Without Further Ado: Sacre Bleu

Wine usually starts in the vineyard, but this one started with a phone number.

Galen Struwe lives in Minnesota. But it wasn’t always so. Traveling with business colleagues from Florida some years ago he found himself in a Minneapolis restaurant for dinner. Their server was very attractive.

Typical, Struwe says of his dinner companions, the married guys were flirting with her. “They did this all the time,” he says. “I was the single guy, and they were always the ones hitting on women.”

The next day, sans companions, Struwe goes back for lunch. As luck would have it, the same server is there. He asks if she remembers him, and she says, “Of course I do Galen.”  He asks for her phone number.

The company sends him back to Minneapolis, this time by himself. “I remember saying to a buddy, I don’t know anyone in Minneapolis, I’ll have nothing to do but sit in my room.”  Then he remembers, hoping he still has the number. He makes the call, “‘Look, I’m going to be in Minneapolis again, and I wondered if you might want to meet for breakfast?'”  Struwe says he chose breakfast, because breakfast “isn’t a date.”  He wanted something casual so he could get to know her better.

“I’d been single for 13 years,” he says. On purpose. He had a son in Florida. “So many guys get married again and devote all their resources to their new families,” he says. “And I didn’t want to do that to my son.” But his son was almost out of high school now. And Struwe says, he figured if God wanted him to meet someone he would.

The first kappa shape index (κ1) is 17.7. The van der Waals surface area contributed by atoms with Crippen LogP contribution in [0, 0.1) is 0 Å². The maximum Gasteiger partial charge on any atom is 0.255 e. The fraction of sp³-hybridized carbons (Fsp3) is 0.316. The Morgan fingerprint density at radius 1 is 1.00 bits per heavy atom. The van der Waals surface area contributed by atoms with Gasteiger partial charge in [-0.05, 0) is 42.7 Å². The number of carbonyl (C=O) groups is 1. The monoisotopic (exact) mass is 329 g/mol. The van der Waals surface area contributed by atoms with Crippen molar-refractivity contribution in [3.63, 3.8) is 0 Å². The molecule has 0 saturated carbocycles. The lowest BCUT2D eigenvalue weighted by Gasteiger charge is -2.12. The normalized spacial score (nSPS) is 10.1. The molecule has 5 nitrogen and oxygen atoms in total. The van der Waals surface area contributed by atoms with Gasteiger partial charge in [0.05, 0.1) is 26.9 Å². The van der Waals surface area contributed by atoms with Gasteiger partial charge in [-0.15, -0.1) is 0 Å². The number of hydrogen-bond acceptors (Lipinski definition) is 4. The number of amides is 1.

The company sends him to Minneapolis again. This time he asks her to dinner.

“Do you know how sometimes people just show up in your life?” Struwe says. “I think it’s no coincidence. They’re there for a reason.”

After a lot of trips between Minneapolis and Florida, Struwe decided to move to Minnesota. His son was graduating, and he was ready to make a life with Jaci, the woman he admired and had grown to love.

The French Connection

Eight years after the move, one of Jaci’s daughters brings her fiancé, a man she met while visiting France, to meet the family. During the weekend, the fiancé notices the Struwes are really into wine, and says, “I have a friend who just inherited a winery.” He asked Struwe if he might know how to bring the wines to the United States. At first Struwe thought he couldn’t help. But then the wheels started turning. Although he didn’t know much about the business side of the wine industry, he says he knew three things:

1. There is more wine produced than there are people to drink it.
2. If he imported yet another French wine, it would probably be met with lukewarm enthusiasm.
3. The U.S. wine industry was pinning its hopes on millennials.